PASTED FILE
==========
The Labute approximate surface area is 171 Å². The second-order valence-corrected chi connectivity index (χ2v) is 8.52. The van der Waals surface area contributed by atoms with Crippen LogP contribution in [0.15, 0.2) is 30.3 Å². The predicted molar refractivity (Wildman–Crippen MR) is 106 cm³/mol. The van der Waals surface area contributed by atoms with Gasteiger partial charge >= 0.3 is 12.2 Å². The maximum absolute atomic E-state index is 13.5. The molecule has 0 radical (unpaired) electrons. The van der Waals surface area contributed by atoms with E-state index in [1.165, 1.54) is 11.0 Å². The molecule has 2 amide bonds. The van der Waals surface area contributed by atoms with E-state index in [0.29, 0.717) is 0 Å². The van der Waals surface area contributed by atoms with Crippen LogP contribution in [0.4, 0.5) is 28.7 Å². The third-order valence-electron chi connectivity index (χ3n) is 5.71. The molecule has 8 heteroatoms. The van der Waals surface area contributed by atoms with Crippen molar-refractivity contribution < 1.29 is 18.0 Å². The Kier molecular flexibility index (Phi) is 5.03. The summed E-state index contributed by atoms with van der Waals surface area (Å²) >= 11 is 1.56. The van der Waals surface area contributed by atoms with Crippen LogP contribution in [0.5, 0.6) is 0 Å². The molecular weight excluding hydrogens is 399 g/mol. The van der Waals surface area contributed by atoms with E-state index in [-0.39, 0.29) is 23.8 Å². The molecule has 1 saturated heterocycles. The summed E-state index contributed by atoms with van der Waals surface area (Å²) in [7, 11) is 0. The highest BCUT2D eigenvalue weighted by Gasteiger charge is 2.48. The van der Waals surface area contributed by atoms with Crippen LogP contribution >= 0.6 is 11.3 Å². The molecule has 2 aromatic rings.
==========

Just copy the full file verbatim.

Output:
The Labute approximate surface area is 171 Å². The second-order valence-corrected chi connectivity index (χ2v) is 8.52. The van der Waals surface area contributed by atoms with Crippen LogP contribution in [0.15, 0.2) is 30.3 Å². The predicted molar refractivity (Wildman–Crippen MR) is 106 cm³/mol. The van der Waals surface area contributed by atoms with Gasteiger partial charge >= 0.3 is 12.2 Å². The maximum absolute atomic E-state index is 13.5. The molecule has 0 radical (unpaired) electrons. The van der Waals surface area contributed by atoms with E-state index in [1.165, 1.54) is 11.0 Å². The molecule has 2 amide bonds. The van der Waals surface area contributed by atoms with E-state index in [0.29, 0.717) is 0 Å². The van der Waals surface area contributed by atoms with Crippen LogP contribution in [0.4, 0.5) is 28.7 Å². The third-order valence-electron chi connectivity index (χ3n) is 5.71. The molecule has 8 heteroatoms. The van der Waals surface area contributed by atoms with Crippen molar-refractivity contribution < 1.29 is 18.0 Å². The Kier molecular flexibility index (Phi) is 5.03. The summed E-state index contributed by atoms with van der Waals surface area (Å²) >= 11 is 1.56. The van der Waals surface area contributed by atoms with Crippen LogP contribution in [0.5, 0.6) is 0 Å². The molecular weight excluding hydrogens is 399 g/mol. The van der Waals surface area contributed by atoms with E-state index in [-0.39, 0.29) is 23.8 Å². The molecule has 1 saturated heterocycles. The summed E-state index contributed by atoms with van der Waals surface area (Å²) in [7, 11) is 0. The highest BCUT2D eigenvalue weighted by Gasteiger charge is 2.48. The van der Waals surface area contributed by atoms with Crippen LogP contribution >= 0.6 is 11.3 Å². The molecule has 2 aromatic rings.